The thyroid gland produces two hormones, tyroxine (also called T4) and tri-iodothyronine (also called T3). T4 is produced and circulated in greater quantities than is T3, which is more active than T4. Although T4 has a clear function, it should be considered as a pro-hormone of T3, which is synthesised from T4. The thyroid hormones are essential for body metabolism; they stimulate the consumption of oxygen in every body cell, which leads to the production of heat.
When hypo- (too slow) or hypert- (too fast) thyriod function is suspected, the levels of TSH, T3 and/or T4 in the blood are usually measured. However, in practice, the level of T3 (and T4) in 24-hour urine shows better correlation with the symptoms, particularly in early stage hypothyroidism. When symptoms indicative of mild hypothyroidism are present, hormone levels measured in 24-hour urine will confirm the condition, though blood values may still be normal. Therefore, this test is particularly suitable when hypothyroidism has not yet been confirmed by routine blood tests.
Several scientists have expressed a suspicion that an increasingly significant percentage of the population suffers from subclinical hypothyroidism, which occurs much more frequently than originally thought.
The thyroid gland is stimulated to produce T3 from T4 by Thyroid-Stimulating Hormone (TSH), which is produced by the pituitary gland. The production TSH is in turn stimulated by Thyrotropin-Releasing Hormone (TRH), which is produced by the hypothalamus. T3 and, to a lesser extent, T4 inhibit the formation of both TSH and TRH via negative feedback.
The formation of TSH is stimulated by cold, and inhibited by heat as well as by certain stressful situations. Thyroid function can be negatively affected by low adrenal function, malnutrition (eg iodine and tyrosine) and ageing. The conversion of T4 to T3 can be negatively affected by ageing, malnutrition (e.g. selenium, zinc and copper deficiency), low adrenal function, beta-blockers and the contraceptive pill.
In addition to T3, T4 can also be converted into rT3 (3,3,5 tri-iodothyronine or reverse T3). This hormone is not biologically active and reduces the activity of T3. Conversion into one form of T3 over the others allows the body additional flexibility possibility to regulate body metabolism, such as in hyper- or hypothyroidism. As would be expected, the T3/rT3 ratio is high in hyperthyroidism (more T3), and low in hypothyroidism (less T3).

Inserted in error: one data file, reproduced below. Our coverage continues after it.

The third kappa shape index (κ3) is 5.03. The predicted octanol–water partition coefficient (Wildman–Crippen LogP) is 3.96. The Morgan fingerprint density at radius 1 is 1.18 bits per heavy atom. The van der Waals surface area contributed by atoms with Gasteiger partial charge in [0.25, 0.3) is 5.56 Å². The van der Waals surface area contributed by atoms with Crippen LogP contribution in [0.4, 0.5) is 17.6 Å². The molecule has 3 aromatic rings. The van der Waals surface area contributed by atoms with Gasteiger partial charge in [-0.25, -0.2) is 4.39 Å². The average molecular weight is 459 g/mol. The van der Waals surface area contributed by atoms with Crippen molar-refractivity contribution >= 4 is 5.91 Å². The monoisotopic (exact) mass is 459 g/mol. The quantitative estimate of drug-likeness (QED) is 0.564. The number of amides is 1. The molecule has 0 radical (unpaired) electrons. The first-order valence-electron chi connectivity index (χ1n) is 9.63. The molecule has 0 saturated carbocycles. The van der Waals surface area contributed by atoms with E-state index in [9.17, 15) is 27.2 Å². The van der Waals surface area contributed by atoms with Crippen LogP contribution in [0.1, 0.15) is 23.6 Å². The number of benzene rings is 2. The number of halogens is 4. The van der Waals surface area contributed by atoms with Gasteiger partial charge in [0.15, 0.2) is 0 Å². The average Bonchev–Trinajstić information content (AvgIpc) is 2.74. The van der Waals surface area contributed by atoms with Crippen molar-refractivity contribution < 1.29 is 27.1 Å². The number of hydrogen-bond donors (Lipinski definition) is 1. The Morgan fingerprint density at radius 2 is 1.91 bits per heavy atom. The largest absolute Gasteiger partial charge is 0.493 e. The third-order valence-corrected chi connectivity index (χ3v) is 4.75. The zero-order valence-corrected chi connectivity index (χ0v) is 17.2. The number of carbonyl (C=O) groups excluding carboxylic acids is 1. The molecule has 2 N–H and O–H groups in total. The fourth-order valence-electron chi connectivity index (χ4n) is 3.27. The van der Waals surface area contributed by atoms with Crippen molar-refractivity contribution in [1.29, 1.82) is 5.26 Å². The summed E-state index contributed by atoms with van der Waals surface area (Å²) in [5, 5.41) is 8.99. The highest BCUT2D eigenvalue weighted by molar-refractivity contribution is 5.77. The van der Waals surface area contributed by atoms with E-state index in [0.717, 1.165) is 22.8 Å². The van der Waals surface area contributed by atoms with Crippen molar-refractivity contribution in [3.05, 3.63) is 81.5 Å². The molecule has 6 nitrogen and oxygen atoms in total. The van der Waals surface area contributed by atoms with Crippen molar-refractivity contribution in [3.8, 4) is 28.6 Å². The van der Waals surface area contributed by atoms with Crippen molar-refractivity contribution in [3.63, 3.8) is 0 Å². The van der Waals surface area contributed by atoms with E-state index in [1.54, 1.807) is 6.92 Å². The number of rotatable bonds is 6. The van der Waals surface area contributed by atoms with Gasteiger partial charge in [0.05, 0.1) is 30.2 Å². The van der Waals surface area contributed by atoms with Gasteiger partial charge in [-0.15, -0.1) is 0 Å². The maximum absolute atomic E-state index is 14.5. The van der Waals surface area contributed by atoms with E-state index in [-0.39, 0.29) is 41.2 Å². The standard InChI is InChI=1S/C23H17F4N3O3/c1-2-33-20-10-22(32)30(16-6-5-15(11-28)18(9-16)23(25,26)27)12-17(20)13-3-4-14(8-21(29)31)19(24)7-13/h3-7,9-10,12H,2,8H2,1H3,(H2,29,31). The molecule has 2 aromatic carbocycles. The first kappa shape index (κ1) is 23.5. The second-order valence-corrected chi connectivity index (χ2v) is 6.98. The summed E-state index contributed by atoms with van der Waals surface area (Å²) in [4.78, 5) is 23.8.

Non-thyroid related disorders can also decrease the T3/rT3 ratio, which may cause signs of hypothyroidism. A reduced T3/rT3 ratio was found, among other things, after fasting, stress, liver cirrhosis and insulin-dependent diabetes.
In the T3 and T4 tests in 24-hour urine, not only are the levels of T3 and T4 measured but their ration is also calculated. The T3/T4 ratio gives information about the degree of conversion of T4 to T3. In addition, cortisol, and cortisol metabolites (17-hydroxysteroids) can be determined in 24-hour urine.
When is it usefull to determine thyroid hormones T3 and T4 in 24-hour urine?
It is useful to test for T3 and T4 in 24-hour urine in the case of hypothyroid symptoms, when the blood values are normal. This test can also be used to check the effect of an adopted therapy.
Symptoms that may indicate hypothyroidism are:
Coldness (cold extremities)
Fatigue (especially in the morning)
Low basal body temperature (<36.7 C) Slow peristalsis and constipation Headache
Mix-oedema (fluid retention)
Dry, coarse, slowly growing hair
Muscle and joint pain
Deafness and tinnitus
Prone to infections (mainly of the airways)
Extended Achilles tendon reflex Mental/nervous symptoms
Carpal tunnel syndrome